dm:edizione2012

# ICT for BI & CRM - Part III: Data Mining 2012

## News

• Exercises 1 and 2 are online. Deadline for both assigments is December 13, 2011. Send both reports in .pdf format by email to pedre [at] di [dot] unipi [dot] it with the tag [DM-MAINS] in the subject line.

# Goals

Organizations and business are overwhelmed by the flood of data continuously collected into their data warehouses and arriving from external sources – the Web above all. Traditional exploratory techniques may fail to make sense of the data, due to its inherent complexity and size. Data mining and knowledge discovery techniques emerged as an alternative approach, aimed at revealing patterns, rules and models hidden in the data, and at supporting the analytical user to develop descriptive and predictive models for a number of business problems, notably in the CRM domain.

# Syllabus

• Basic concepts of data mining and the knowledge discovery process.
• Data and data sources.
• Exploratory data analysis.
• Fundamental data mining tasks and methods: clustering, classification and prediction, patterns and association rules.
• Hints on descriptive and predictive analytics for CRM tasks: customer segmentation, churn analysis, promo redemption, product recommendation, market basket analysis.
• Discussion of industrial data mining projects for CRM in retail, both traditional and online.

# Textbooks

• Slides (see Calendar).
• Pang-Ning Tan, Michael Steinbach, Vipin Kumar. Introduction to Data Mining. Addison Wesley, ISBN 0-321-32136-7, 2006
• Gordon S. Linoff e Michael J. Berry. Data Mining Techniques: For Marketing, Sales, and Customer Relationship Management. Wiley, 2011.

• Data scientist: The hot new gig in tech, CNN & Fortune, Sept. 2011 link

# Calendar

Date Topic Learning material
1. 22.11.2011 - 11:00-13:00 and 16:00-18:00 Introduction to Data Mining and the Knowledge Discovery Process slides - Textbook: chapt. 1
2. 23.11.2011 - 09:00-11:00 Data understanding. Introduction to Weka slides - Textbook: chapt. 2 (2.1, 2.2) and chapt. 3 (3.1, 3.2, 3.3)
3. 28.11.2011 - 11:00-13:00 and 14:00-16:00 Clustering Analysis slides - Textbook: chapt. 8 (8.1, 8.2, 8.5)
4. 29.11.2011 - 11:00-13:00 and 16:00-18:00 Classification and predictive analysis slides - Textbook: chapt. 4 (4.1, 4.2, 4.3, 4.4, 4.5)
5. 30.11.2011 - 16:00-18:00 Pattern discovery and associaltion rule mining slides - Textbook: chapt. 6 (6.1, 6.2)
6. 05.12.2011 - 09:00-13:00 CRM applications. Big data and social network analysis. Data mining and privacy

## Exercises

1. Clustering: Russian Companies dataset. Download the zipped .arff dataset at russiancompanies.zip, describing 1438 Russian companies. The following properties of each company are provided, relative to years 1996 and 1997: number of employees (emp), total amount of wages (wage), total revenues (output), the logarithm of the three previous variables (resp., ln = ln(emp), lw = ln(wage/emp), ly = ln(output)), the production sector (sector: 1 = industry, 2 = constructions, 3 = trade), the type of ownership (owntype: 1 = public, 2 = private, 3 = mixed). Provide a clustering analysis of the dataset with respect to a selected subset of variables, and explain the obtained clusters taking into account also the nominal variables sector and owntype. Describe your findings in a short report (up to 3 three pages of text, excluding figures, either in English or Italian) illustrating the key features of the dataset, how you conducted the clustering analysis, and the interpretation of the obtained clusters.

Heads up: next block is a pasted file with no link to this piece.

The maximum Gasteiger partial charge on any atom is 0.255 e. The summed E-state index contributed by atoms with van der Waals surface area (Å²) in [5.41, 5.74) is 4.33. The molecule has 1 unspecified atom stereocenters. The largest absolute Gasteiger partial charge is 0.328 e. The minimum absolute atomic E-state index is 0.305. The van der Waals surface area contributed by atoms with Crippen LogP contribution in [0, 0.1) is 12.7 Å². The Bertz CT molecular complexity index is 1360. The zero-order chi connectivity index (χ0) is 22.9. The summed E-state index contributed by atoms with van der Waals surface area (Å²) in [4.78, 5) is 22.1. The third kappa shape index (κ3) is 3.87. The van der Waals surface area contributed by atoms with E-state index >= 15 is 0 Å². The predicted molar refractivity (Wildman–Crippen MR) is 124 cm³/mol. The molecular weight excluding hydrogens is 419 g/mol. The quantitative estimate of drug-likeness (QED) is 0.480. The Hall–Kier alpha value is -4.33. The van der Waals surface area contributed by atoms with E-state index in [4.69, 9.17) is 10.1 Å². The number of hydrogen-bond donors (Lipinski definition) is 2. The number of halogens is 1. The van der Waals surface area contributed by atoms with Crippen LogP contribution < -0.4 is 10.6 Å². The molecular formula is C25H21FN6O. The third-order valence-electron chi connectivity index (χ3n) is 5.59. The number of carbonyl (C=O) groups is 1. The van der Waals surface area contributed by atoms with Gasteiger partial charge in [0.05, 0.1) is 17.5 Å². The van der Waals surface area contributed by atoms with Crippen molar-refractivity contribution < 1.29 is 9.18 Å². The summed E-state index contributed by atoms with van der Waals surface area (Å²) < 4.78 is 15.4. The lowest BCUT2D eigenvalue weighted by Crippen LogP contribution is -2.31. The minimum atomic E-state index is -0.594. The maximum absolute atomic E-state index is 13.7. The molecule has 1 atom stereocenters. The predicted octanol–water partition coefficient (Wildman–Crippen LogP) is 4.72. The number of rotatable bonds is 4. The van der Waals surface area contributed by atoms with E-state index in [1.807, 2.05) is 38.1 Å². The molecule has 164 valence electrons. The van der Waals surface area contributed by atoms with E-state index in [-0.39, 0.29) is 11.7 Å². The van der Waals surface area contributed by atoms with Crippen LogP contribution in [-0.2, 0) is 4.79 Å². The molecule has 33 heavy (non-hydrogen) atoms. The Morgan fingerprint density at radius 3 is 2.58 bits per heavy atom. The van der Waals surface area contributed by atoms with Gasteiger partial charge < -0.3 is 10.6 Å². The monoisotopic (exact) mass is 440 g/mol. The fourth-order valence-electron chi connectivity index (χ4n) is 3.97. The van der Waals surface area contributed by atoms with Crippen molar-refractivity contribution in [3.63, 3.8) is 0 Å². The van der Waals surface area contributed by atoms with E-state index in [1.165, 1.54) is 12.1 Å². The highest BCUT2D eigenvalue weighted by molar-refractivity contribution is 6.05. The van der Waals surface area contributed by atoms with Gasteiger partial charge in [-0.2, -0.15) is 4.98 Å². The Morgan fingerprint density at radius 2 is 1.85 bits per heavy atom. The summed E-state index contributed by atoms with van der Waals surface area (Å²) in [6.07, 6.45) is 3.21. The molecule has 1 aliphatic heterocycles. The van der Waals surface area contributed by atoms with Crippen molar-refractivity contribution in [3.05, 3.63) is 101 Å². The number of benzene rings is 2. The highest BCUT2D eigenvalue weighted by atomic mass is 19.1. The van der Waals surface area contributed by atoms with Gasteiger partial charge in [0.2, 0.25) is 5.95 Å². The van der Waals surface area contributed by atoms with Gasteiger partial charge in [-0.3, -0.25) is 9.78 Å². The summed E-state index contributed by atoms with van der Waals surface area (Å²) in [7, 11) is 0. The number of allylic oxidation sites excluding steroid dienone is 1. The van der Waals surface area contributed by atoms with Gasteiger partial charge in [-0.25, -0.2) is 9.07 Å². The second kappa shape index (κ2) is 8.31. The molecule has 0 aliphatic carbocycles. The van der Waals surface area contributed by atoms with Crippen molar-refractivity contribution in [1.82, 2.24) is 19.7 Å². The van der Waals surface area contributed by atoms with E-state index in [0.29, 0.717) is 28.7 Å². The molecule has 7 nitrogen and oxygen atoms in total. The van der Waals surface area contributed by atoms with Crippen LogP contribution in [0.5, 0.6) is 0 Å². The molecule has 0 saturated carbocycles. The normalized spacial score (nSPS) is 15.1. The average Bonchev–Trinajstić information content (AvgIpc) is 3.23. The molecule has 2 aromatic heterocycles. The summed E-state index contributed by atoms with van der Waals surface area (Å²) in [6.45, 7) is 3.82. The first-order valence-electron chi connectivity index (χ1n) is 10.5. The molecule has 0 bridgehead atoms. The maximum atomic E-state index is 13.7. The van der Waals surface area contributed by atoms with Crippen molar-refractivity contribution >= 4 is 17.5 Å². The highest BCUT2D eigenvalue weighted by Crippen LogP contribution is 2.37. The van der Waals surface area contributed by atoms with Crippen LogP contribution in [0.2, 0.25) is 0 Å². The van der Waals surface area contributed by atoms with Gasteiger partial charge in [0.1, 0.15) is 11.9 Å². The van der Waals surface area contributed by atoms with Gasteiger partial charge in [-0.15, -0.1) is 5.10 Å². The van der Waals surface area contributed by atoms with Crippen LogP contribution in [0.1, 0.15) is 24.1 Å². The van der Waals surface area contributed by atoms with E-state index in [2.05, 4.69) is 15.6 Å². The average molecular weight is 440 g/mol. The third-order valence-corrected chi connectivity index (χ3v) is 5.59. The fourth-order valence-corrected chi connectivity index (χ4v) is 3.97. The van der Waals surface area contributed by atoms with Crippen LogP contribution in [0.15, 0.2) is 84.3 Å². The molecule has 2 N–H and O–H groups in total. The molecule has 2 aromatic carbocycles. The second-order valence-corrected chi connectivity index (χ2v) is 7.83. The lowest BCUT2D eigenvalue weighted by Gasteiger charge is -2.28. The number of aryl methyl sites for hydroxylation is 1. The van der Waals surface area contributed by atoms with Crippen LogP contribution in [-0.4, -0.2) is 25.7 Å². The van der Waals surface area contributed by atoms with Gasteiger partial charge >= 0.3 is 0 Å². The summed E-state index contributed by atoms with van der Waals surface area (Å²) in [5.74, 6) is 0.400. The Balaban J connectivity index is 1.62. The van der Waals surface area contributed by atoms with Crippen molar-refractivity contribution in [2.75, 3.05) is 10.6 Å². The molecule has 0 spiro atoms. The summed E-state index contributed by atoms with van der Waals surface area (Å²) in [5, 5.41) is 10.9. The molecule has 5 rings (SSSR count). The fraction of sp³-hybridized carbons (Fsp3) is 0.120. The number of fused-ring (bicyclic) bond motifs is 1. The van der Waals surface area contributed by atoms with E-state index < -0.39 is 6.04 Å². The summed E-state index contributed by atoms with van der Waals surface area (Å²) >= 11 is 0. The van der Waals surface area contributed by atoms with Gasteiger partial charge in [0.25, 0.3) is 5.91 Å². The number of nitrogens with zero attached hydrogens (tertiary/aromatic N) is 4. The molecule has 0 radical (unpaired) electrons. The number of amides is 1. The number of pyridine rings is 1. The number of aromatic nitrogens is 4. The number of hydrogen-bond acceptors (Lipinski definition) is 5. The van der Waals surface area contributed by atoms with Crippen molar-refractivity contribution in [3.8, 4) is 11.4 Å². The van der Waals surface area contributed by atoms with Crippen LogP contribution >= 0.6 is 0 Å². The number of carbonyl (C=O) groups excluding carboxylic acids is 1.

2. Classification: Adult Census dataset. Download the zipped .arff dataset at adult.census.zip, describing demographic information about 32561 persons extracted from US census data. The available attrubutes are: age, workclass, education, marital-status, occupation, relationship, race, sex, capital-gain, capital-loss, hours-per-week, native-country, and a binary class income attribute (> $50K, < =$50K). Provide a concise, accurate and readable decision tree for the classification problem of predicting the income class variable given (all or some of) the other variables. Describe your findings in a short report (up to 3 three pages of text, excluding figures and charts, either in English or Italian) illustrating the key features of the dataset, how you conducted the classification analysis, and the interpretation of the obtained tree.

# Exams

For MAINS master students (one-year degree) the exam of the Data Mining module consists in the evaluation of the two reports of exercises 1 and 2 above. For students of the two-year LM-MAINS degree the exam consists in the evaluation of the two reports of exercises 1 and 2 above, and an individual oral exam devoted to the discussion of aspects emerging from the exercises. The evaluation of the reports is the same for all components of the group (max 3 students oer group). The date of the first oral exam session of the LM-MAINS students will set by appointment, within January 2012.

# 2012 Edition

dm/edizione2012.txt · Ultima modifica: 06/03/2013 alle 06:56 (7 anni fa) da Fosca Giannotti